We recently finished this cozy sweater, and it’s definitely a WIN! It was a quick, simple knit with a timeless appeal and pretty, knitterly details. The pattern, Felix Pullover, is a beginner friendly top-down sweater that knits in one piece (no seaming). It works up on 6mm/US10 needles, so it makes a great project you can make AND wear THIS fall. We used two skeins of Cascade Eco+ Merino, which makes it an affordable project that comes in just over $75. It also makes a great gift to knit, should you happen to owe someone a sweater?
After seeing clients make a few gorgeous Carbeths with Cascade Eco+ Merino I wanted to give it a go! I’ve been feeling a need for colour lately, but I thought the neutral light grey would make for a pretty, simple sweater and show off the design details. Cascade Eco+ Merino is a soft, springy 100% South American merino wool, made in Bolivia. It’s spongy and has a ton of body and memory (seriously, it stands up majestically, like gigantic fake boobs). The only thing I’ve found about this yarn is that it’s very merino-ish, it creates great surface detail and would make gorgeous cables. The flip side is that it was slightly unforgiving when it came to weaving in the ends. I suggest splitting the strand when weaving in the tails, which will create less bulk.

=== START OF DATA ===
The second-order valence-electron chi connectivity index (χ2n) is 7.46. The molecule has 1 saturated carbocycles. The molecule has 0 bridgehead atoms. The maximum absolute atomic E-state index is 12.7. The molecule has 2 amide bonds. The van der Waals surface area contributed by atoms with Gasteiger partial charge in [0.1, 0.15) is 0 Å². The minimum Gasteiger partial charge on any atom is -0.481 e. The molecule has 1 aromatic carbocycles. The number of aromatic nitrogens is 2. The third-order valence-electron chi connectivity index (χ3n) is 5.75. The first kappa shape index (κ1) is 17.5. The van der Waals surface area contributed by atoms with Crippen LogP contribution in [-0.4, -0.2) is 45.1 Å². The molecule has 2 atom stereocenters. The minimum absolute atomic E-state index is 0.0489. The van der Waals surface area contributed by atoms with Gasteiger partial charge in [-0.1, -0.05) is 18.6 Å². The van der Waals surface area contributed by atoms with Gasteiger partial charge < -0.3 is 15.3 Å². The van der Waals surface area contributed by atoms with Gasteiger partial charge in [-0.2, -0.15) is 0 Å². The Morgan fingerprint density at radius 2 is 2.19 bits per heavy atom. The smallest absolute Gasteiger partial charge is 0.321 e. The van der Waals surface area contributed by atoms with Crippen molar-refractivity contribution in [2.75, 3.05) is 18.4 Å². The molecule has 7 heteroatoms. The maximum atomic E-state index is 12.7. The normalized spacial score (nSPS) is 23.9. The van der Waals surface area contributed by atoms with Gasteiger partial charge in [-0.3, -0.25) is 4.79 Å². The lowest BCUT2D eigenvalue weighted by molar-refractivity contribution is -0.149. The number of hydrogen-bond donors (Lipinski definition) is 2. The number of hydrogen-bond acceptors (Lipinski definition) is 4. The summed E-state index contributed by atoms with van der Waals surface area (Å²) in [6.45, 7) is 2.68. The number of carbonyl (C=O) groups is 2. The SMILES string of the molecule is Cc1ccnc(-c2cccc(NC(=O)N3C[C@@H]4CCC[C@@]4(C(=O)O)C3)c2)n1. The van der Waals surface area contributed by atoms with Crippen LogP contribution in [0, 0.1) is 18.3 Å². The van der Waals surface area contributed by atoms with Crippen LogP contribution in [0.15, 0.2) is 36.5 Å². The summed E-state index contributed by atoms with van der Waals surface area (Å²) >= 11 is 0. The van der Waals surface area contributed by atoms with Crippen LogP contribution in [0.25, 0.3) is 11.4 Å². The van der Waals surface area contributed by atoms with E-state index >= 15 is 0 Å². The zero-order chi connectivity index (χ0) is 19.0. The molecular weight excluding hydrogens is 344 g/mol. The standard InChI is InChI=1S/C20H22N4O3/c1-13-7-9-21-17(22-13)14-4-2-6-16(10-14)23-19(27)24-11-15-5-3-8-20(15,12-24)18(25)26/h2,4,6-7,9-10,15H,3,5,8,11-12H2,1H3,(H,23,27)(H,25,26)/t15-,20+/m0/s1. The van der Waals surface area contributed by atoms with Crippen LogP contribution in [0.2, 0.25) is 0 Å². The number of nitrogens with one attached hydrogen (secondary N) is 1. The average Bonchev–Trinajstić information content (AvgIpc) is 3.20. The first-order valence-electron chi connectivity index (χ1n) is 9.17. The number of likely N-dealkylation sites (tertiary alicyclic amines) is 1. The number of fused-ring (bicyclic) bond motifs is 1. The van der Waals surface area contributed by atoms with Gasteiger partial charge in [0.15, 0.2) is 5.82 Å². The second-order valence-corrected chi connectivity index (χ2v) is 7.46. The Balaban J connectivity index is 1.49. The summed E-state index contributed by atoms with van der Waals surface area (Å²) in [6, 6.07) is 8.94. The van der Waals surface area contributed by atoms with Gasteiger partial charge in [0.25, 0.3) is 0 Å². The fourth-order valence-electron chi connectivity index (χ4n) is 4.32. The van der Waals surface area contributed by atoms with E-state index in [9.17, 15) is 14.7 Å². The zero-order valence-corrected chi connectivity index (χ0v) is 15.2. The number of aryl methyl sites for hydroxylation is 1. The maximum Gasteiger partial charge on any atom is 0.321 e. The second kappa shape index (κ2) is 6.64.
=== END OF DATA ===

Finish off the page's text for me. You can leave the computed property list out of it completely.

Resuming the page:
DROPS AIR: The Felix Pullover was originally written to be a looser knit on an aran weight yarn that blooms. If you want to try a lighter or airier version, try super soft Drops Air: 4(5, 6, 6, 7) balls. This would would make a sensational spring pullover which would look great over a tank top, or be a great sweater for warm climates and for people who run warm. This is also a super affordable option, running from $40 to $70 (depending on size).
BERROCO VINTAGE CHUNKY: For a machine washable sweater or something for someone who is extra itchy or allergic, I’d go with Berroco Vintage Chunky: 5(6, 7, 7, 8) skeins. Vintage Chunky is also a pocket-book friendly choice, running from $40 to $80 for the project (depending on size).
QUNICE & CO KESTREL: Do you winter down south or live in a warm climate? I don’t, but if I did I’d go for an aran/chunky weight, machine washable linen like Quince & Co Kestrel: 9(10, 12, 13, 14) skeins. NOTE: Linen is VERY stretchy and you can probably go down one or two sizes from what you would normally wear.